Accuracy of predictive models.

October-1 prediction of upcoming winter streamflow was within 2% of the observed value, although Island Park Reservoir fill was well below the predicted value until mid-winter, when precipitation on the reservoir surface finally offset lack of fill earlier in the fall due to lower-watershed streamflow constraints. The April-1 prediction of total April-September streamflow volume was only 5.7% higher than observed, but models performed poorly at capturing late snowmelt and compression of runoff into a short period in May. Predictions of June-September streamflow in all three subwatersheds were very accurate. Models of irrigation-season management came within a few days of predicting the first day of need for reservoir draft and Crosscut Canal delivery but underestimated irrigation demand and need for reservoir draft during the middle of the summer. However, by the end of the summer, Island Park Reservoir and Henry’s Lake volume fell within the middle 85% of model outcomes.


Water quality.

All measures of water quality were much better in 2023 than in 2022, thanks to above-average snowpack, very late melt of ice from Island Park Reservoir, moderate summer air temperatures, and cloudy, showery weather from early August through October. Water temperatures were below average at most locations until early July and exceeded average for extended periods only in late summer and fall, after the season’s peaks had already been reached. Daily average dissolved oxygen concentrations were within suitable ranges for trout at all locations all summer. Over 2,000 tons of sediment were exported from the reach between Island Park Dam and Pinehaven during 2023—the highest since we fully instrumented that river reach in 2016. Half of that sediment was exported during the April 25-28 freshet. Turbidity was consistently below average at Island Park Dam and Pinehaven after the effects of the freshet operation and natural snowmelt had passed. Analysis of 10 years of HFF data and a new data set provided by the U.S. Geological Survey show that the three most important predictors of summertime water quality in the reservoir and the river downstream are reservoir outflow (higher outflow = worse water quality), natural flow (higher water supply = better water quality), and March-May air temperatures (warmer temperatures = worse water quality).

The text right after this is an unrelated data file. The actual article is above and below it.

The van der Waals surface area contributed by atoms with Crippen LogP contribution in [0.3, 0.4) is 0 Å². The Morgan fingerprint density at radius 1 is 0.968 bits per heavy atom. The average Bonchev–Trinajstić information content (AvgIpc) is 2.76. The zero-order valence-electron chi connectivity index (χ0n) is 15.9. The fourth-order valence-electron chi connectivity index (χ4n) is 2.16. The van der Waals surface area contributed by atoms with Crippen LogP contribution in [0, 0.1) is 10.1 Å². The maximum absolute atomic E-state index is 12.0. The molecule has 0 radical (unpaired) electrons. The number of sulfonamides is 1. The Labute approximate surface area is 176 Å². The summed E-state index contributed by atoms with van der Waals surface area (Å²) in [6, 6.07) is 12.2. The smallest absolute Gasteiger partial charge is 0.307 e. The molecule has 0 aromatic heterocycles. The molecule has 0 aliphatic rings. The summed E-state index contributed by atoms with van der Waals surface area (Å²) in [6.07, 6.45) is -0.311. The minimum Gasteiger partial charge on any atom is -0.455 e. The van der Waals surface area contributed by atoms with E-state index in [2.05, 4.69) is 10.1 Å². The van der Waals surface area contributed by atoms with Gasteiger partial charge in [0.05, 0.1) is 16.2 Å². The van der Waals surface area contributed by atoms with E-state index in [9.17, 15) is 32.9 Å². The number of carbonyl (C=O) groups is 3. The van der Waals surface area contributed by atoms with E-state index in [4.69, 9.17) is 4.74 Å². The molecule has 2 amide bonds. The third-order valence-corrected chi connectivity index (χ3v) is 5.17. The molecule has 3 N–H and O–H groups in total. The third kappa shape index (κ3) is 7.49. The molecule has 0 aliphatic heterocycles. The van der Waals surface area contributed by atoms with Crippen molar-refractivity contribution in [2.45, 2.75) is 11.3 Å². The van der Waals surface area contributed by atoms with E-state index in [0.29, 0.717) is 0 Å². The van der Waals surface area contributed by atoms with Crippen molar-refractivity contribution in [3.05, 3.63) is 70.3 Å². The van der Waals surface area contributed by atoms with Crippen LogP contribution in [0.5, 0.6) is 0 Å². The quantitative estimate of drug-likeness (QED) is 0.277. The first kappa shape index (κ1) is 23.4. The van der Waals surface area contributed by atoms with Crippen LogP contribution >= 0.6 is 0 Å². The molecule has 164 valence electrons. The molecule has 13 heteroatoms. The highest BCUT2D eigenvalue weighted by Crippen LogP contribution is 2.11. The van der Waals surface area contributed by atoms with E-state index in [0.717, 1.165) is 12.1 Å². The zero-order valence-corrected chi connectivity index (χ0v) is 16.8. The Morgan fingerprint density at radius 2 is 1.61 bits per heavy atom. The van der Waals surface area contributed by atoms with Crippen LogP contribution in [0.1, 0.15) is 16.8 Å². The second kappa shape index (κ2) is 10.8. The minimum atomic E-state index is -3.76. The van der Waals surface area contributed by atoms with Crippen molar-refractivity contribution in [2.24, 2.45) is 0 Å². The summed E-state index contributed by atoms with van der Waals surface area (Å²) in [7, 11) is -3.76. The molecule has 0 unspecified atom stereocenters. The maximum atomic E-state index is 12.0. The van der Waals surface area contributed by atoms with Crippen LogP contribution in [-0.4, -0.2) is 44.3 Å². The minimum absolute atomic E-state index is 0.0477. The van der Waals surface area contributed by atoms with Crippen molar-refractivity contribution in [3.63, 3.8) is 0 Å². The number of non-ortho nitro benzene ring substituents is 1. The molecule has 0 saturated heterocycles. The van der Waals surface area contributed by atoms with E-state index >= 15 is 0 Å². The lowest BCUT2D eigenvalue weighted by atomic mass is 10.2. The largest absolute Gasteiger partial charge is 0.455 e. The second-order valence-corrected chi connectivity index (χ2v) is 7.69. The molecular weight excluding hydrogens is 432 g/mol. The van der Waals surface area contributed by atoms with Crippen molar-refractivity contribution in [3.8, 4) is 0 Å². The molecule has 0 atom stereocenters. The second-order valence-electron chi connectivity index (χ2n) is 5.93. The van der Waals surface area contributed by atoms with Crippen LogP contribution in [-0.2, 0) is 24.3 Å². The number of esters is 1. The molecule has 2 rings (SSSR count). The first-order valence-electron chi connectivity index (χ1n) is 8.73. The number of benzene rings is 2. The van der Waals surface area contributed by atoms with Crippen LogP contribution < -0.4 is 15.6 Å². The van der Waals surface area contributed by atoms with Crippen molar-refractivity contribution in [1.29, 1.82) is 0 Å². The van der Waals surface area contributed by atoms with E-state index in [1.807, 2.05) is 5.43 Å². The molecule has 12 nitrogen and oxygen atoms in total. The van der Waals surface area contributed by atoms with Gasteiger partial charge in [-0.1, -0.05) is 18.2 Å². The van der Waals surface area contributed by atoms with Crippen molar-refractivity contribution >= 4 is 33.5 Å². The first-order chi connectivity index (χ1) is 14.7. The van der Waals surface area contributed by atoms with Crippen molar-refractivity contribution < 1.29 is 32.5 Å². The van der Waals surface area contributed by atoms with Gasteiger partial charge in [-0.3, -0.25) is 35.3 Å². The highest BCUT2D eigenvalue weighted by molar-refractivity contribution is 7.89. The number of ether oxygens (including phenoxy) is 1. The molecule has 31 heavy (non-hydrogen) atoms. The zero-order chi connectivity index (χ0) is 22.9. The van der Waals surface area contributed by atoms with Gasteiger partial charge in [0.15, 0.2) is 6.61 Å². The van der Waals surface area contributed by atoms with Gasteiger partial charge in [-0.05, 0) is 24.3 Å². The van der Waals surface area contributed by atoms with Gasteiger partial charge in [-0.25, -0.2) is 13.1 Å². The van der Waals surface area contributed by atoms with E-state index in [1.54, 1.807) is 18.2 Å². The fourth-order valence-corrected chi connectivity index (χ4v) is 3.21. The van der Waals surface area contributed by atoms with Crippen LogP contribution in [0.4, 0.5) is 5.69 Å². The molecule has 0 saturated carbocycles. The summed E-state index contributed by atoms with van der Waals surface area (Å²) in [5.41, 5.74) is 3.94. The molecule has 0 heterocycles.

Aquatic invertebrates.

Data collected in 2023 showed substantial improvement in almost all measures of the invertebrate community at Last Chance and Osborne Bridge, relative to 2021 and 2022. Percent mayflies, stoneflies and caddisflies at Last Chance was over 70%, the highest we have observed there. These significant improvements occurred in a year when anglers reported some of the poorest hatches ever experienced, illustrating that stream-bottom invertebrate population metrics are not equivalent to hatches. Further, adding 2023 data to the long-term set showed that variability in the invertebrate community is higher immediately downstream of Island Park Reservoir than either upstream at Flat Rock or far downstream at Marysville, but that dependence of invertebrates on Island Park Reservoir water quality and flow management is not simple.


The Full Report